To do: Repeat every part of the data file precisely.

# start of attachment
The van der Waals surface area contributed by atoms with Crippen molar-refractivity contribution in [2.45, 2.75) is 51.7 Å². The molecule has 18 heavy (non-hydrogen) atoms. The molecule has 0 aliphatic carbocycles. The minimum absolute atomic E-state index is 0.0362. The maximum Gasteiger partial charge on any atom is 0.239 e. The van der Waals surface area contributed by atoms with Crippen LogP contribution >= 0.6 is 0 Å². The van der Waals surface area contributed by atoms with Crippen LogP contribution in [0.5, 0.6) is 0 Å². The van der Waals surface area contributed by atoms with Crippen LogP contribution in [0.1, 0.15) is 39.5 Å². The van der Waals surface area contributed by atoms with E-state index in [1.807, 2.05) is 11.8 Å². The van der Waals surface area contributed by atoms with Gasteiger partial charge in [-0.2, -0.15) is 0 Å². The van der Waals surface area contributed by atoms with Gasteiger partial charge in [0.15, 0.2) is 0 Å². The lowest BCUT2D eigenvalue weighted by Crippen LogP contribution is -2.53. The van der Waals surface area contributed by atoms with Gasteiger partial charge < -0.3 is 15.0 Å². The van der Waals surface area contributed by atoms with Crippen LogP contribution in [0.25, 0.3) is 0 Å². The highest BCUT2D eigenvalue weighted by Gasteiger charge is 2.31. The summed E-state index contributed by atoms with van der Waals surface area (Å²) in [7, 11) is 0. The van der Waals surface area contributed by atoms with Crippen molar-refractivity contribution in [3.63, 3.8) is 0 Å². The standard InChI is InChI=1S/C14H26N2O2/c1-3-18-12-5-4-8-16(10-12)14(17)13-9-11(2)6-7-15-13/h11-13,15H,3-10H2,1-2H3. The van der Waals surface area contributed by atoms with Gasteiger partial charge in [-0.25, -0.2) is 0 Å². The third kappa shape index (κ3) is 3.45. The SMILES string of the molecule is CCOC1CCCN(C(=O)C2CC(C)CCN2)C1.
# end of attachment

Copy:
The van der Waals surface area contributed by atoms with Crippen molar-refractivity contribution in [2.45, 2.75) is 51.7 Å². The molecule has 18 heavy (non-hydrogen) atoms. The molecule has 0 aliphatic carbocycles. The minimum absolute atomic E-state index is 0.0362. The maximum Gasteiger partial charge on any atom is 0.239 e. The van der Waals surface area contributed by atoms with Crippen LogP contribution >= 0.6 is 0 Å². The van der Waals surface area contributed by atoms with Crippen LogP contribution in [0.5, 0.6) is 0 Å². The van der Waals surface area contributed by atoms with Crippen LogP contribution in [0.1, 0.15) is 39.5 Å². The van der Waals surface area contributed by atoms with E-state index in [1.807, 2.05) is 11.8 Å². The van der Waals surface area contributed by atoms with Gasteiger partial charge in [-0.2, -0.15) is 0 Å². The van der Waals surface area contributed by atoms with Gasteiger partial charge in [0.15, 0.2) is 0 Å². The lowest BCUT2D eigenvalue weighted by Crippen LogP contribution is -2.53. The van der Waals surface area contributed by atoms with Gasteiger partial charge < -0.3 is 15.0 Å². The van der Waals surface area contributed by atoms with Crippen LogP contribution in [0.25, 0.3) is 0 Å². The highest BCUT2D eigenvalue weighted by Gasteiger charge is 2.31. The summed E-state index contributed by atoms with van der Waals surface area (Å²) in [7, 11) is 0. The van der Waals surface area contributed by atoms with Crippen molar-refractivity contribution in [3.63, 3.8) is 0 Å². The standard InChI is InChI=1S/C14H26N2O2/c1-3-18-12-5-4-8-16(10-12)14(17)13-9-11(2)6-7-15-13/h11-13,15H,3-10H2,1-2H3. The van der Waals surface area contributed by atoms with Gasteiger partial charge in [-0.25, -0.2) is 0 Å². The third kappa shape index (κ3) is 3.45. The SMILES string of the molecule is CCOC1CCCN(C(=O)C2CC(C)CCN2)C1.